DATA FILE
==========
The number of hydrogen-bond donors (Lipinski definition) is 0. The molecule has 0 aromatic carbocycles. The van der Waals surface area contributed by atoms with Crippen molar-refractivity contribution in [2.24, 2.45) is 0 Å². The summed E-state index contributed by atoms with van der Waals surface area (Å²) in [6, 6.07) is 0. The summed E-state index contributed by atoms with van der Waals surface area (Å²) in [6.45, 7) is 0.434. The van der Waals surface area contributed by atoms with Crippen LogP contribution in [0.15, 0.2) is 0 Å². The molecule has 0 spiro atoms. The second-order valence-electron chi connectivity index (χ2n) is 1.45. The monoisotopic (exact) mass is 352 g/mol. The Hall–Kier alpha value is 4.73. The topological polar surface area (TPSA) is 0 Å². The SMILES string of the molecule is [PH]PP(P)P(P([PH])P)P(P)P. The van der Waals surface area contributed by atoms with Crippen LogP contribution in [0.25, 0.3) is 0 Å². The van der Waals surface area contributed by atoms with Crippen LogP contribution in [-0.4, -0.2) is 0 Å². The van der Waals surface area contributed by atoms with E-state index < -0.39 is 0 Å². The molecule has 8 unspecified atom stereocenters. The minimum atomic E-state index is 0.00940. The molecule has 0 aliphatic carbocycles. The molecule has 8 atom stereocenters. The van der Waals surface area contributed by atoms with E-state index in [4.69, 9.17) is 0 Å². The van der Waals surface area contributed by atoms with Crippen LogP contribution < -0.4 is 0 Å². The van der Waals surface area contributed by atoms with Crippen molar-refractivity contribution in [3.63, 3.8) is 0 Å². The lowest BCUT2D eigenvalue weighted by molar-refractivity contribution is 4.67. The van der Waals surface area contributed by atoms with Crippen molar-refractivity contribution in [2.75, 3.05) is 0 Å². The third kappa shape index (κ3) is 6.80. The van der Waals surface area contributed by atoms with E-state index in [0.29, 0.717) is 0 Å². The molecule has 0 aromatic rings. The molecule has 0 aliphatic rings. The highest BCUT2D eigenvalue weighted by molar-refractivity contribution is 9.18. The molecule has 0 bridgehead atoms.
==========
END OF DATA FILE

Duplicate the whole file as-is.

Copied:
The number of hydrogen-bond donors (Lipinski definition) is 0. The molecule has 0 aromatic carbocycles. The van der Waals surface area contributed by atoms with Crippen molar-refractivity contribution in [2.24, 2.45) is 0 Å². The summed E-state index contributed by atoms with van der Waals surface area (Å²) in [6, 6.07) is 0. The summed E-state index contributed by atoms with van der Waals surface area (Å²) in [6.45, 7) is 0.434. The van der Waals surface area contributed by atoms with Crippen LogP contribution in [0.15, 0.2) is 0 Å². The molecule has 0 spiro atoms. The second-order valence-electron chi connectivity index (χ2n) is 1.45. The monoisotopic (exact) mass is 352 g/mol. The Hall–Kier alpha value is 4.73. The topological polar surface area (TPSA) is 0 Å². The SMILES string of the molecule is [PH]PP(P)P(P([PH])P)P(P)P. The van der Waals surface area contributed by atoms with Crippen LogP contribution in [0.25, 0.3) is 0 Å². The van der Waals surface area contributed by atoms with Crippen LogP contribution in [-0.4, -0.2) is 0 Å². The van der Waals surface area contributed by atoms with E-state index < -0.39 is 0 Å². The molecule has 8 unspecified atom stereocenters. The minimum atomic E-state index is 0.00940. The molecule has 0 aliphatic carbocycles. The molecule has 8 atom stereocenters. The van der Waals surface area contributed by atoms with E-state index in [4.69, 9.17) is 0 Å². The van der Waals surface area contributed by atoms with Crippen LogP contribution < -0.4 is 0 Å². The van der Waals surface area contributed by atoms with Crippen molar-refractivity contribution in [3.63, 3.8) is 0 Å². The lowest BCUT2D eigenvalue weighted by molar-refractivity contribution is 4.67. The van der Waals surface area contributed by atoms with Crippen molar-refractivity contribution in [2.75, 3.05) is 0 Å². The third kappa shape index (κ3) is 6.80. The van der Waals surface area contributed by atoms with E-state index in [0.29, 0.717) is 0 Å². The molecule has 0 aromatic rings. The molecule has 0 aliphatic rings. The highest BCUT2D eigenvalue weighted by molar-refractivity contribution is 9.18. The molecule has 0 bridgehead atoms.